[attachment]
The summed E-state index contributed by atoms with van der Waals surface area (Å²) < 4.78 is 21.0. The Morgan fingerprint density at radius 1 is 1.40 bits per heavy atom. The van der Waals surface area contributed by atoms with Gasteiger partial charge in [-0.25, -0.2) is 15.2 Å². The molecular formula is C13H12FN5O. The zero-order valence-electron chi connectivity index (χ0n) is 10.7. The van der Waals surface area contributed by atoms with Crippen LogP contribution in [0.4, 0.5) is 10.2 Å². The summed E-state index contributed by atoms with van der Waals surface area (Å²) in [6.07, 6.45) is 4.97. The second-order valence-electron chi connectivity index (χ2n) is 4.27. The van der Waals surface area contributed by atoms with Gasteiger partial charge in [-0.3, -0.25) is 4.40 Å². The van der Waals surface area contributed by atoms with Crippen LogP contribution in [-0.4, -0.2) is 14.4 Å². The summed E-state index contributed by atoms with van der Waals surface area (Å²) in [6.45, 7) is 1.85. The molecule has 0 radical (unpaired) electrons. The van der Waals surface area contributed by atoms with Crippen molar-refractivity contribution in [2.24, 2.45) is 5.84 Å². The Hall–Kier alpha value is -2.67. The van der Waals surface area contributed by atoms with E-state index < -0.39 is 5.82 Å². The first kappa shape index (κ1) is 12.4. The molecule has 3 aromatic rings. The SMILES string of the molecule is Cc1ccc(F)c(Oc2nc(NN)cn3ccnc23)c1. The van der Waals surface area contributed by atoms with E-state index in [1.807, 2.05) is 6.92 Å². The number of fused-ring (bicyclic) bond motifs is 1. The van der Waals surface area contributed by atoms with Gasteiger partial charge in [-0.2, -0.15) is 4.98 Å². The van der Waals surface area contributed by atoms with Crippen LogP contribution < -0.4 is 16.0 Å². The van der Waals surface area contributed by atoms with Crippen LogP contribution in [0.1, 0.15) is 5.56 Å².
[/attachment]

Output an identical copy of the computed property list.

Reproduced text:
The summed E-state index contributed by atoms with van der Waals surface area (Å²) < 4.78 is 21.0. The Morgan fingerprint density at radius 1 is 1.40 bits per heavy atom. The van der Waals surface area contributed by atoms with Gasteiger partial charge in [-0.25, -0.2) is 15.2 Å². The molecular formula is C13H12FN5O. The zero-order valence-electron chi connectivity index (χ0n) is 10.7. The van der Waals surface area contributed by atoms with Crippen LogP contribution in [0.4, 0.5) is 10.2 Å². The summed E-state index contributed by atoms with van der Waals surface area (Å²) in [6.07, 6.45) is 4.97. The second-order valence-electron chi connectivity index (χ2n) is 4.27. The van der Waals surface area contributed by atoms with Gasteiger partial charge in [-0.3, -0.25) is 4.40 Å². The van der Waals surface area contributed by atoms with Crippen LogP contribution in [-0.4, -0.2) is 14.4 Å². The summed E-state index contributed by atoms with van der Waals surface area (Å²) in [6.45, 7) is 1.85. The molecule has 0 radical (unpaired) electrons. The van der Waals surface area contributed by atoms with Crippen molar-refractivity contribution in [2.24, 2.45) is 5.84 Å². The Hall–Kier alpha value is -2.67. The van der Waals surface area contributed by atoms with E-state index < -0.39 is 5.82 Å². The first kappa shape index (κ1) is 12.4. The molecule has 3 aromatic rings. The SMILES string of the molecule is Cc1ccc(F)c(Oc2nc(NN)cn3ccnc23)c1. The van der Waals surface area contributed by atoms with E-state index in [1.807, 2.05) is 6.92 Å². The number of fused-ring (bicyclic) bond motifs is 1. The van der Waals surface area contributed by atoms with Gasteiger partial charge in [-0.2, -0.15) is 4.98 Å². The van der Waals surface area contributed by atoms with Crippen LogP contribution < -0.4 is 16.0 Å². The van der Waals surface area contributed by atoms with Crippen LogP contribution in [0.1, 0.15) is 5.56 Å².